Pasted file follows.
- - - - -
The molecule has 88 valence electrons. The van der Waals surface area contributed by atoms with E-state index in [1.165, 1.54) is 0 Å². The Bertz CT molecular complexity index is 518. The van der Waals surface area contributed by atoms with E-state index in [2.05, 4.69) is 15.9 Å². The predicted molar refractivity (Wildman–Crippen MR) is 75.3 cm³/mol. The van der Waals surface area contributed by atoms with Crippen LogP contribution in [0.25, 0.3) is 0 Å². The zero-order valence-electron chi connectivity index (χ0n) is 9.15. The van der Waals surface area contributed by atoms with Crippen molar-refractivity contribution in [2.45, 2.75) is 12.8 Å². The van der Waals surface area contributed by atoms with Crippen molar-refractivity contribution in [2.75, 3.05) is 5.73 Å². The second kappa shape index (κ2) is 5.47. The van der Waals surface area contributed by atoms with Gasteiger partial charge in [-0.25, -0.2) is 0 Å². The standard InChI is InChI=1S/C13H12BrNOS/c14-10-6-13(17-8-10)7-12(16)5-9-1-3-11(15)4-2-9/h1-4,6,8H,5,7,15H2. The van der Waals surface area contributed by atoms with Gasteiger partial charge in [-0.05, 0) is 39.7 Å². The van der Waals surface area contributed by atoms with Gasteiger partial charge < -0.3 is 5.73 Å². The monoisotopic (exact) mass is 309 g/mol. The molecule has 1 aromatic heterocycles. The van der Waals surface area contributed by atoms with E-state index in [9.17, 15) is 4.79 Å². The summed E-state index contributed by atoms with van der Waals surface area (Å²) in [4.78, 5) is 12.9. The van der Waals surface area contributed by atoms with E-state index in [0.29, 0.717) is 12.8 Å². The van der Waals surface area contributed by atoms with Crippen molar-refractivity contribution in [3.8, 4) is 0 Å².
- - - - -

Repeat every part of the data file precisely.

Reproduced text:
The molecule has 88 valence electrons. The van der Waals surface area contributed by atoms with E-state index in [1.165, 1.54) is 0 Å². The Bertz CT molecular complexity index is 518. The van der Waals surface area contributed by atoms with E-state index in [2.05, 4.69) is 15.9 Å². The predicted molar refractivity (Wildman–Crippen MR) is 75.3 cm³/mol. The van der Waals surface area contributed by atoms with Crippen LogP contribution in [0.25, 0.3) is 0 Å². The zero-order valence-electron chi connectivity index (χ0n) is 9.15. The van der Waals surface area contributed by atoms with Crippen molar-refractivity contribution in [2.45, 2.75) is 12.8 Å². The van der Waals surface area contributed by atoms with Crippen molar-refractivity contribution in [2.75, 3.05) is 5.73 Å². The second kappa shape index (κ2) is 5.47. The van der Waals surface area contributed by atoms with Gasteiger partial charge in [-0.25, -0.2) is 0 Å². The standard InChI is InChI=1S/C13H12BrNOS/c14-10-6-13(17-8-10)7-12(16)5-9-1-3-11(15)4-2-9/h1-4,6,8H,5,7,15H2. The van der Waals surface area contributed by atoms with Gasteiger partial charge in [-0.05, 0) is 39.7 Å². The van der Waals surface area contributed by atoms with Gasteiger partial charge < -0.3 is 5.73 Å². The monoisotopic (exact) mass is 309 g/mol. The molecule has 1 aromatic heterocycles. The van der Waals surface area contributed by atoms with E-state index in [9.17, 15) is 4.79 Å². The summed E-state index contributed by atoms with van der Waals surface area (Å²) in [4.78, 5) is 12.9. The van der Waals surface area contributed by atoms with E-state index in [0.29, 0.717) is 12.8 Å². The van der Waals surface area contributed by atoms with Crippen molar-refractivity contribution in [3.8, 4) is 0 Å².